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The Latest Debtfree DIGI

Monday, February 28, 2011

Changes to Transfer Duties

Great news for all prospective buyers – Transfer Duty reduced – see details & samples below:

Purchase price Transfer duty payable

R0 – R600,000 R0

From R600,000 – R1,000,000 3% of the purchase price from R600,000

From R1,000,000 – R1,500,000 R12 000,00 plus 5% to the purchase price from R1,000,000

From R1,500,000 – unlimited R37 000,00 plus 8% to the purchase price from R1,500,000


Previously Companies, Close Corporations and Trusts paid an 8% flat rate of the purchase price as transfer duty irrespective of the purchase price which made it very expensive to purchase properties in legal entities. From the 23rd of February 2011 Companies, Close Corporations and Trusts will pay the same transfer duty as natural persons.


Natural Persons:
Transfer on purchase price of R1,000,000

Old tariff R25,000
New tariff R12 000
Saving R13 000

Transfer on purchase price of R1,500,000

Old tariff R65,000
New tariff R37,000
Saving R28 000

Legal entities:

Transfer on purchase price of R1,000,000

Old tariff R80,000
New tariff R12,000
Saving R68,000

Transfer on purchase price of R1,500,000
Old tariff R120,000
New tariff R37,000
Saving R83,000

The above changes in transfer duty tariffs will be a great boost to the property industry and should be welcomed by everyone involved.

Friday, February 25, 2011

Free Workshop (Bellville CT) re: Consumer Protection Act

Would you like to know more about the CPA?
No doubt you enjoyed our articles on the subject in recent Debtfree DIGI's. Prinsloo and Assoc. are offering a free workshop on the subject on Thursday 3rd of March 2011 at the Bellville Library.

All are welcome to attend.

Time: 10 till 1pm

RSVP to:

Tuesday, February 22, 2011

SDC site now features a forum for commenting

The SDC website:

now features a forum for DC's to communicate with one another.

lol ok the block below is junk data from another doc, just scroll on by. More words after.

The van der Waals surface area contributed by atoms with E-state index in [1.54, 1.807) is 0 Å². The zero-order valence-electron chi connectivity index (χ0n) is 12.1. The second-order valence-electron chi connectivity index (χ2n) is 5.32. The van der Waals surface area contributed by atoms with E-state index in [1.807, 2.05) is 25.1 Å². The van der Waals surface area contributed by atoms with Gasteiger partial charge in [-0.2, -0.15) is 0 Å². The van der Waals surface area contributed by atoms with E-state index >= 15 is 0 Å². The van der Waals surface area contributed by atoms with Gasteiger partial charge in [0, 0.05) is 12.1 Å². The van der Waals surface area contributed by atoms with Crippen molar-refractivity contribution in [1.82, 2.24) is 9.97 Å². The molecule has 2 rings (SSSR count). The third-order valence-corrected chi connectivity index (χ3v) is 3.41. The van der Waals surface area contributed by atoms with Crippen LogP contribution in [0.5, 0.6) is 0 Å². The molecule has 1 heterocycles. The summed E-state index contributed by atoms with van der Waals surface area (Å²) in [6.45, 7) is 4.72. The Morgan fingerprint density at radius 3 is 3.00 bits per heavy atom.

Why not give it a visit?

Sunday, February 20, 2011

Wednesday, February 16, 2011

NCR can appoint PDA's

The National Credit Regulator (NCR) has won an important case in the North Gauteng High Court which confirms that it is entitled to accredit Payment Distribution Agents (PDAs) as part of the debt review process.

Under the National Credit Act (NCA), over-indebted consumers are entitled to apply for their debts to be re-arranged through a registered debt counsellor. As part of this process, consumers are still required to make repayments to their credit providers, although this may be at a reduced monthly rate.

Because vast amounts of money have to be collected from consumers and paid to credit providers, the NCR developed a system to control the receipt and distribution of consumers’ payments to the credit providers. From the commencement of the system to the end of June 2010 a total of R2, 1bn had been distributed by the PDAs to various credit providers.

“We found that rearranged payments should not be left to the consumer to make because their over-indebtedness is often the result of them being unable to manage their own financial affairs,” says NCR Senior Manager: Education & Strategy, Peter Setou. “The requirement that payment be made, not by the consumer, but rather by an appointed agent, underpins the effectiveness of the debt review process.”

However, the NCR became concerned about the criminal behavior of some debt counsellors and unaccredited paying agencies, which resulted in consumers’ monies being stolen or not being paid over to creditors.